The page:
I had a fun year. What about you? 

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Happy holidays, from me to you. (Photo by Charz Mendoza)

It was an amusing coincidence that, early today, I suddenly remembered an Aeon article on the value of Stoicism I read before. The article was posted exactly two years ago, so perhaps my mind just pulled a Facebook memories/Timehop on me.

In this season which triggers depression among some (especially those who can’t lay off the sad parts of Love Actually for the nth time), and as we close the year with a lot of crazy things happening in this world, the article couldn’t have come at a better time.

A few choice paragraphs from the article: 

“Stoicism has its root in the word stoa, which is the Greek name for what today we would call a porch. Actually, we’re more likely to call it a portico, but the ancient Stoics used it as a kind of porch, where they would hang out and talk about enlightenment and stuff. 

The Stoics themselves believed in gods, but ultimately those resistant to religious belief can take their Stoicism the way they take their Buddhism, even if they can’t buy into such concepts as karma or reincarnation. What the whole thing comes down to, distilled to its briefest essence, is making the choice that choice is really all we have, and that all else is not worth considering. ‘Who […] is the invincible human being?’ the Greek philosopher Epictetus once asked, before answering the question himself: ‘One who can be disconcerted by nothing that lies outside the sphere of choice.’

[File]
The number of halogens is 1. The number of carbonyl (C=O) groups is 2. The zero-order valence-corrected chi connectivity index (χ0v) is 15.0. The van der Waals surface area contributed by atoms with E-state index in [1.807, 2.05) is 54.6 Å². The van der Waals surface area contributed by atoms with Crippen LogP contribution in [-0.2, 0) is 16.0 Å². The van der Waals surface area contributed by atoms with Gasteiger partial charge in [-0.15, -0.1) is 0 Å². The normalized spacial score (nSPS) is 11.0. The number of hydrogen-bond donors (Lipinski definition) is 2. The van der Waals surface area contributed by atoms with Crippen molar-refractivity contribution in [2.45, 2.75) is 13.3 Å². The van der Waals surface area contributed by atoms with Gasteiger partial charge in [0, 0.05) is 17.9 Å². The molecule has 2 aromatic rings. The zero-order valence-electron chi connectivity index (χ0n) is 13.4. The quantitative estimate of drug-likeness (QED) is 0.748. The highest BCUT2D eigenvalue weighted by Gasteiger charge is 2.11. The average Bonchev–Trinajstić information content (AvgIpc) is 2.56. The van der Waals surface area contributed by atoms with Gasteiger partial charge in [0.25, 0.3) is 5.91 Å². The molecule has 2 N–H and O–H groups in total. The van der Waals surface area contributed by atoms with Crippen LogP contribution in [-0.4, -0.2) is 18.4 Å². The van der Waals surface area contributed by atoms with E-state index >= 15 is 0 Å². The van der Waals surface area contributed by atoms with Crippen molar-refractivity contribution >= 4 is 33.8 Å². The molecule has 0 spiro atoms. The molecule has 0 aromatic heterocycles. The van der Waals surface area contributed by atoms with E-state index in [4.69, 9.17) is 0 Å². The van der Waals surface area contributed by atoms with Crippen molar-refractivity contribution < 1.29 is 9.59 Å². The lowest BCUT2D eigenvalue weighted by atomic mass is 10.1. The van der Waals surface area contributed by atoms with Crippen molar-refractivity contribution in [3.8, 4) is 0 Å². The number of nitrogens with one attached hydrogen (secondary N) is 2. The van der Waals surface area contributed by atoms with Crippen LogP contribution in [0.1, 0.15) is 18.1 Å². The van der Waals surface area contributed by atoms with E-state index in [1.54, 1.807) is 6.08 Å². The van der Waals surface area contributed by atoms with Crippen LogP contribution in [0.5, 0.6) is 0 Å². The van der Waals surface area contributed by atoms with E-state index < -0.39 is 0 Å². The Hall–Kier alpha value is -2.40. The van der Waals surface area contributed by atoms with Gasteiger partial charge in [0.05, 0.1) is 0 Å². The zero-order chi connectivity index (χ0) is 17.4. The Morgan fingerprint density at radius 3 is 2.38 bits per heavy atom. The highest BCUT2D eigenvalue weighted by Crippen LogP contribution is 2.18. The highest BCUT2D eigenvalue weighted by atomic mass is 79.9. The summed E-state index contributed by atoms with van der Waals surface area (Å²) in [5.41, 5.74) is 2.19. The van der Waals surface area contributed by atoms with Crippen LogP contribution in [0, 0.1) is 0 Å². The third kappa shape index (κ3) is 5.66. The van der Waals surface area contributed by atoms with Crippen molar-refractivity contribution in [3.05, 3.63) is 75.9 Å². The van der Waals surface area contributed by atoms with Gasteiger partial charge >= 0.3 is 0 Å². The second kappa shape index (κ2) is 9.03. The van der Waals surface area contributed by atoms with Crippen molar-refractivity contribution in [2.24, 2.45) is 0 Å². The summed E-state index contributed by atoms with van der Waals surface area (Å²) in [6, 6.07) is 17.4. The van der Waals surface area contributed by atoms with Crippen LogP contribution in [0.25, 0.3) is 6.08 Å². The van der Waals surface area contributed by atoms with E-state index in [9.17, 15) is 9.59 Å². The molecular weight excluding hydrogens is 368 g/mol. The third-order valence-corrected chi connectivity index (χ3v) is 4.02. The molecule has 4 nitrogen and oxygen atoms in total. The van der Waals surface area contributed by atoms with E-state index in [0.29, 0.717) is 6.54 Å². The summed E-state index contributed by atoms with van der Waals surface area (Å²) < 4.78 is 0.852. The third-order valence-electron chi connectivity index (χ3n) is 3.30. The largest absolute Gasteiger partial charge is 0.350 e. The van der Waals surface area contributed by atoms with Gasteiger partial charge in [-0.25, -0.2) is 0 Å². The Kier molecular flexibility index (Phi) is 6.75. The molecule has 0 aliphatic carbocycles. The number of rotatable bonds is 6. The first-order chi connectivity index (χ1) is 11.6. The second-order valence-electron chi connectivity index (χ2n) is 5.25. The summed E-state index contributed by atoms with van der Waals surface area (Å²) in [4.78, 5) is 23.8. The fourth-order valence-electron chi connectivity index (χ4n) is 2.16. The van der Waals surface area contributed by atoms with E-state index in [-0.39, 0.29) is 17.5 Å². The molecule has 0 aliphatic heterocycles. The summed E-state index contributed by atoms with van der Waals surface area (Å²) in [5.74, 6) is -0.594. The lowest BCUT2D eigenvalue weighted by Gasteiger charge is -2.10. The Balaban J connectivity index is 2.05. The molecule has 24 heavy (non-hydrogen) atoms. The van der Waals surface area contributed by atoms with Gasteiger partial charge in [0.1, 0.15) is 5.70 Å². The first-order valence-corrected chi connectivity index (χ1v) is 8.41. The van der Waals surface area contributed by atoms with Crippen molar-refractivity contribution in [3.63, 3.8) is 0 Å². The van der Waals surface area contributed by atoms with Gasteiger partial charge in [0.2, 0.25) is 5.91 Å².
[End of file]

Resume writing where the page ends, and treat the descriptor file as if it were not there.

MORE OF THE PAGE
Any misfortune ‘that lies outside the sphere of choice’ should be considered an opportunity to strengthen our resolve, not an excuse to weaken it. This is one of the truly great mind-hacks ever devised, this willingness to convert adversity to opportunity, and it’s part of what Seneca was extolling when he wrote what he would say to one whose spirit has never been tempered or tested by hardship: ‘You are unfortunate in my judgment, for you have never been unfortunate. You have passed through life with no antagonist to face you; no one will know what you were capable of, not even you yourself.’ We do ourselves an immense favour when we consider adversity an opportunity to make this discovery – and, in the discovery, to enhance what we find there.

This year wasn’t the best. But then again, who’s counting? Is there really a way to measure the amount of happiness one encounters between periods of time? (Perhaps this is when comparison takes away the joy we have of the present, like what I said in an old blogpost.) 

The year is almost over, and I think, despite it all, I’m okay. I’m fine. I’m happy. Call it sincerely delusional, but I take comfort that I am surrounded by good friends and people I love, and a chance to start anew.

And lest be I accused of it, let me be the first to call myself out: yes, it reeks of a certain kind of privilege to even talk about happiness when there’s so much misery and suffering everywhere.  

But as Albert Camus, hero of the absurd, has said: 

“In the midst of winter, I found there was, within me, an invincible summer. And that makes me happy. For it says that no matter how hard the world pushes against me, within me, there’s something stronger–something better, pushing right back.” 

Enjoy the holidays, and the few days we have of 2016. 

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